Ducks head for Nashville in a foul mood


It was going to be a grumpy plane ride to Nashville, considering the way Andrew Cogliano set the mood Monday.

It was the morning after the Ducks put the “dumb” in dumbfounding in Game 2 of their first-round playoff series against the Nashville Predators. They took six minor penalties, some of them needless, during their second consecutive home loss Sunday to open the playoffs.

A long flight to Nashville for Games 3 and 4 of the best-of-seven series — Tuesday and Thursday — probably didn’t help.


“Guys are [ticked] off,” Cogliano said. “Obviously we’ve done this before. We’ve come back, but we need to really buckle down now. It’s easy to talk about it and say we’ve been there before, but this is a completely new series. We need a win, simple as that.”

Yes, the Ducks erased a 2-0 series deficit against the Kings in the second round in 2014. But the way the Ducks have fallen into this hole is disconcerting on multiple levels.

Their lack of composure is reminiscent of the first round in 2014, when they took 29 penalties in six games against Dallas. Ducks General Manager Bob Murray later said they were lucky to win that series.

Anaheim needs more discipline and defense than luck, and Coach Bruce Boudreau didn’t sound optimistic about reversing a long-term trend of being undisciplined.

“You’d think they’d be easily correctable, but … every player knows what’s at stake because they’ve been working nine-10 months to get to this thing. ... Sometimes it gets over the line,” Boudreau said.


“It’s almost like road rage. You know you’re not supposed to do it. You know you’re supposed to be in control, but sometimes you lose control. Obviously it’s something we have to gain back and we can’t continue to do that. … It’s something that will be addressed.”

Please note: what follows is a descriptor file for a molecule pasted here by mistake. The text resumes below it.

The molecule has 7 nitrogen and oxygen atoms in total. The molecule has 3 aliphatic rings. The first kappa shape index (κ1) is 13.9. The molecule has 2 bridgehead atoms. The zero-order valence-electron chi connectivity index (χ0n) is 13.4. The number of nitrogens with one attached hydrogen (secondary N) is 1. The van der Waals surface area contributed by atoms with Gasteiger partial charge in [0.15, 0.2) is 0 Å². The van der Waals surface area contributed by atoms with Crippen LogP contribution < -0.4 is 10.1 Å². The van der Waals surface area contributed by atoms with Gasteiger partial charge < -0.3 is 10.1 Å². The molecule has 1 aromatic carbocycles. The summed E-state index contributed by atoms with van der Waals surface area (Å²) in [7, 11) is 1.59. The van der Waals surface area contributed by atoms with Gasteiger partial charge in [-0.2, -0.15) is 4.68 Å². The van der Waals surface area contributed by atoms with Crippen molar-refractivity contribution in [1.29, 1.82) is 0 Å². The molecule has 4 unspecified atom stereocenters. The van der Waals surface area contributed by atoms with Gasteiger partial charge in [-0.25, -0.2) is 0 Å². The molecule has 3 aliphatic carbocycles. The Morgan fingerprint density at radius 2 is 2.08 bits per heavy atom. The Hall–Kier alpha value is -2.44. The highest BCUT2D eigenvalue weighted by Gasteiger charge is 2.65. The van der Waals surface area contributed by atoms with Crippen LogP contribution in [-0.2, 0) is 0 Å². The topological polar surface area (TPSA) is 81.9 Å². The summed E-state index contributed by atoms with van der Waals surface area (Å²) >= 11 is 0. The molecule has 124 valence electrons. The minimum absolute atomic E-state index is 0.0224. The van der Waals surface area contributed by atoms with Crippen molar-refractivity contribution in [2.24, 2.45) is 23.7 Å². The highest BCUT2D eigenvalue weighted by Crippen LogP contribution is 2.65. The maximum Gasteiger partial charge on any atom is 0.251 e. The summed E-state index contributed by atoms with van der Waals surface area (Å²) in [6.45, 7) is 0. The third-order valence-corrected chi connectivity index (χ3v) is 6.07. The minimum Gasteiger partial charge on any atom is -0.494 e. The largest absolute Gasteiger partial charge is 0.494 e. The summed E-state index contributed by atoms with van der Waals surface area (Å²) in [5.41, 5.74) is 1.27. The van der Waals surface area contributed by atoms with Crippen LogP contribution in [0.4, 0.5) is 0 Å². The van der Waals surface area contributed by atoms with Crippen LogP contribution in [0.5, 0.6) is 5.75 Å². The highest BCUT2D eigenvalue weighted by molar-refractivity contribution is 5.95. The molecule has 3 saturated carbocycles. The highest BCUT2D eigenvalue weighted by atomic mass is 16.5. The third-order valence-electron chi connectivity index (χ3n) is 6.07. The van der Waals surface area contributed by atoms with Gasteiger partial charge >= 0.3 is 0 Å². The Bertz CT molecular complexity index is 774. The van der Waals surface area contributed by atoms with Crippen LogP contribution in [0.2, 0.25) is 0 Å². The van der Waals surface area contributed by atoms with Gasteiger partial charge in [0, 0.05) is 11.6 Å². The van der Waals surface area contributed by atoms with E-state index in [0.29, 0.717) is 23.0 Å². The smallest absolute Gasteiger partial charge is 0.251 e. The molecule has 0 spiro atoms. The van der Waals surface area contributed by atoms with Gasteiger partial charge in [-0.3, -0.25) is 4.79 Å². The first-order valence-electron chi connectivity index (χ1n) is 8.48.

Most of the penalties were taken by veterans Corey Perry, Ryan Getzlaf, David Perron and Ryan Garbutt. Getzlaf committed a neutral-zone hook and Garbutt an unsportsmanlike conduct penalty, apparently for talking to the officials.

Boudreau wasn’t shocked about the guilty parties.

“It doesn’t surprise me because it was the same guys that do it all the time,” Boudreau said.

Boudreau also singled out Perry for a missed defensive assignment on Nashville’s second goal, as well as the line of Perry, Rickard Rakell and Jamie McGinn for a poor Game 1. That line is a combined minus-eight with one assist in two games.

Equally concerning is the Ducks’ top-ranked defense, which hasn’t allowed an excess of chances but has been, by their admission, outworked in front of the net, behind it and in the corners.

Cogliano said Nashville is winning by doing things normally characteristic of the Ducks, who feature two of the best agitators in the NHL with Perry and Ryan Kesler. Yet it’s the Predators who have been in the Ducks’ heads.

Boudreau said he might mull over lineup changes but didn’t want to make decisions just “for the sake of change.” Asked about having urgency, Boudreau said, “Well, if they don’t we’re in trouble. We’re down 2-0 going into a very chaotic barn. If we don’t have a sense of urgency now, we never will.”